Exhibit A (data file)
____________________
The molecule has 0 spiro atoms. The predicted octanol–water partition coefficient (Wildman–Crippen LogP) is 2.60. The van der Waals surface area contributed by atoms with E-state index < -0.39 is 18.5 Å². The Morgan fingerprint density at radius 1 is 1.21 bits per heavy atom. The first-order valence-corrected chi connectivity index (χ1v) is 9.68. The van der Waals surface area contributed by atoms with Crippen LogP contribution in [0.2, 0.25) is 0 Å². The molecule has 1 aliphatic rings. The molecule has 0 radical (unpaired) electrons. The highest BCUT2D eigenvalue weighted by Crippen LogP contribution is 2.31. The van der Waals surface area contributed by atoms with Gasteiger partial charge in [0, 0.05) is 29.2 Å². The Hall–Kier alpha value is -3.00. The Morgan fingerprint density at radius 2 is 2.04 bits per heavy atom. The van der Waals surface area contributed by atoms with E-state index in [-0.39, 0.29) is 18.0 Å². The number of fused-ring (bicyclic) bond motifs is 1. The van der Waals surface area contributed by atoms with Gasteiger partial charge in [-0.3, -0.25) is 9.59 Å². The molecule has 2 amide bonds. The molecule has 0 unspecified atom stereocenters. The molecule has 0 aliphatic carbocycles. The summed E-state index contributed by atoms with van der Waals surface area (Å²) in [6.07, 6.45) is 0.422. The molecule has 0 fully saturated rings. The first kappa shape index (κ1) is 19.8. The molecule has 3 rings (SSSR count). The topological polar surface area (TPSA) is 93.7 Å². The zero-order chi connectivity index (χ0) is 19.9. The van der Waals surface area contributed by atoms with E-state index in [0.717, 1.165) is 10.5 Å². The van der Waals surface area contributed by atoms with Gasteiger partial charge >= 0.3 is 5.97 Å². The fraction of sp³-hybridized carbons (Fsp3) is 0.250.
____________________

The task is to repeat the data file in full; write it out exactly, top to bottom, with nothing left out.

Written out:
The molecule has 0 spiro atoms. The predicted octanol–water partition coefficient (Wildman–Crippen LogP) is 2.60. The van der Waals surface area contributed by atoms with E-state index < -0.39 is 18.5 Å². The Morgan fingerprint density at radius 1 is 1.21 bits per heavy atom. The first-order valence-corrected chi connectivity index (χ1v) is 9.68. The van der Waals surface area contributed by atoms with Crippen LogP contribution in [0.2, 0.25) is 0 Å². The molecule has 1 aliphatic rings. The molecule has 0 radical (unpaired) electrons. The highest BCUT2D eigenvalue weighted by Crippen LogP contribution is 2.31. The van der Waals surface area contributed by atoms with Gasteiger partial charge in [0, 0.05) is 29.2 Å². The Hall–Kier alpha value is -3.00. The Morgan fingerprint density at radius 2 is 2.04 bits per heavy atom. The van der Waals surface area contributed by atoms with E-state index in [-0.39, 0.29) is 18.0 Å². The number of fused-ring (bicyclic) bond motifs is 1. The van der Waals surface area contributed by atoms with Gasteiger partial charge in [-0.3, -0.25) is 9.59 Å². The molecule has 2 amide bonds. The molecule has 0 unspecified atom stereocenters. The molecule has 0 aliphatic carbocycles. The summed E-state index contributed by atoms with van der Waals surface area (Å²) in [6.07, 6.45) is 0.422. The molecule has 0 fully saturated rings. The first kappa shape index (κ1) is 19.8. The molecule has 3 rings (SSSR count). The topological polar surface area (TPSA) is 93.7 Å². The zero-order chi connectivity index (χ0) is 19.9. The van der Waals surface area contributed by atoms with E-state index in [0.717, 1.165) is 10.5 Å². The van der Waals surface area contributed by atoms with Gasteiger partial charge >= 0.3 is 5.97 Å². The fraction of sp³-hybridized carbons (Fsp3) is 0.250.